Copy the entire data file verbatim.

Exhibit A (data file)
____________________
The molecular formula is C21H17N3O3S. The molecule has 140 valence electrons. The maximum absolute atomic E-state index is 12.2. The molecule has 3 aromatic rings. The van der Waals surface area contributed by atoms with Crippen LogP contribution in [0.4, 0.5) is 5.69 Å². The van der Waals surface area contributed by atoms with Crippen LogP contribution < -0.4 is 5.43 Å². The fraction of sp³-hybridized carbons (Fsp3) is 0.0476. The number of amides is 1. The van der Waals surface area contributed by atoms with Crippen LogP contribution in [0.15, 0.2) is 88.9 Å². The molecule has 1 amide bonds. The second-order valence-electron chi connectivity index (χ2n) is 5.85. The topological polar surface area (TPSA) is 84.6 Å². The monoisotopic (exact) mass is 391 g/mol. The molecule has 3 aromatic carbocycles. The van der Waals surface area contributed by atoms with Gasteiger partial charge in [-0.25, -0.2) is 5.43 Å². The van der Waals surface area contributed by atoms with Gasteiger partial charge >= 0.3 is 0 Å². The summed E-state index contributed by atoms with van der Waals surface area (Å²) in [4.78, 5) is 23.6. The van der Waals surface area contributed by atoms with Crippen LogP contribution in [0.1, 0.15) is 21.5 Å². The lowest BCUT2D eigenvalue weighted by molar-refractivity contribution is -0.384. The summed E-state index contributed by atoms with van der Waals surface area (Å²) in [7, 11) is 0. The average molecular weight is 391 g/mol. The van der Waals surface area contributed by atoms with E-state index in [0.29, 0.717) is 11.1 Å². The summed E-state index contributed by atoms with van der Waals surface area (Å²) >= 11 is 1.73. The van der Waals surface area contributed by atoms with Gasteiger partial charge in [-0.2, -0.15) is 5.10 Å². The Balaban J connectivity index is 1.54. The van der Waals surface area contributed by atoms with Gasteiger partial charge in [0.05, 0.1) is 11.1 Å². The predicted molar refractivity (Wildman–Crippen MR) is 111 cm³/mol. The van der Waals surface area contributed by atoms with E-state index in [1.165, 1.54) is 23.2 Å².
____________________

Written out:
The molecular formula is C21H17N3O3S. The molecule has 140 valence electrons. The maximum absolute atomic E-state index is 12.2. The molecule has 3 aromatic rings. The van der Waals surface area contributed by atoms with Crippen LogP contribution in [0.4, 0.5) is 5.69 Å². The van der Waals surface area contributed by atoms with Crippen LogP contribution < -0.4 is 5.43 Å². The fraction of sp³-hybridized carbons (Fsp3) is 0.0476. The number of amides is 1. The van der Waals surface area contributed by atoms with Crippen LogP contribution in [0.15, 0.2) is 88.9 Å². The molecule has 1 amide bonds. The second-order valence-electron chi connectivity index (χ2n) is 5.85. The topological polar surface area (TPSA) is 84.6 Å². The monoisotopic (exact) mass is 391 g/mol. The molecule has 3 aromatic carbocycles. The van der Waals surface area contributed by atoms with Gasteiger partial charge in [-0.25, -0.2) is 5.43 Å². The van der Waals surface area contributed by atoms with Gasteiger partial charge >= 0.3 is 0 Å². The summed E-state index contributed by atoms with van der Waals surface area (Å²) in [4.78, 5) is 23.6. The van der Waals surface area contributed by atoms with Crippen LogP contribution in [0.1, 0.15) is 21.5 Å². The lowest BCUT2D eigenvalue weighted by molar-refractivity contribution is -0.384. The summed E-state index contributed by atoms with van der Waals surface area (Å²) in [7, 11) is 0. The average molecular weight is 391 g/mol. The van der Waals surface area contributed by atoms with E-state index in [0.29, 0.717) is 11.1 Å². The summed E-state index contributed by atoms with van der Waals surface area (Å²) >= 11 is 1.73. The van der Waals surface area contributed by atoms with Gasteiger partial charge in [-0.2, -0.15) is 5.10 Å². The Balaban J connectivity index is 1.54. The van der Waals surface area contributed by atoms with Gasteiger partial charge in [0.05, 0.1) is 11.1 Å². The predicted molar refractivity (Wildman–Crippen MR) is 111 cm³/mol. The van der Waals surface area contributed by atoms with E-state index in [1.165, 1.54) is 23.2 Å².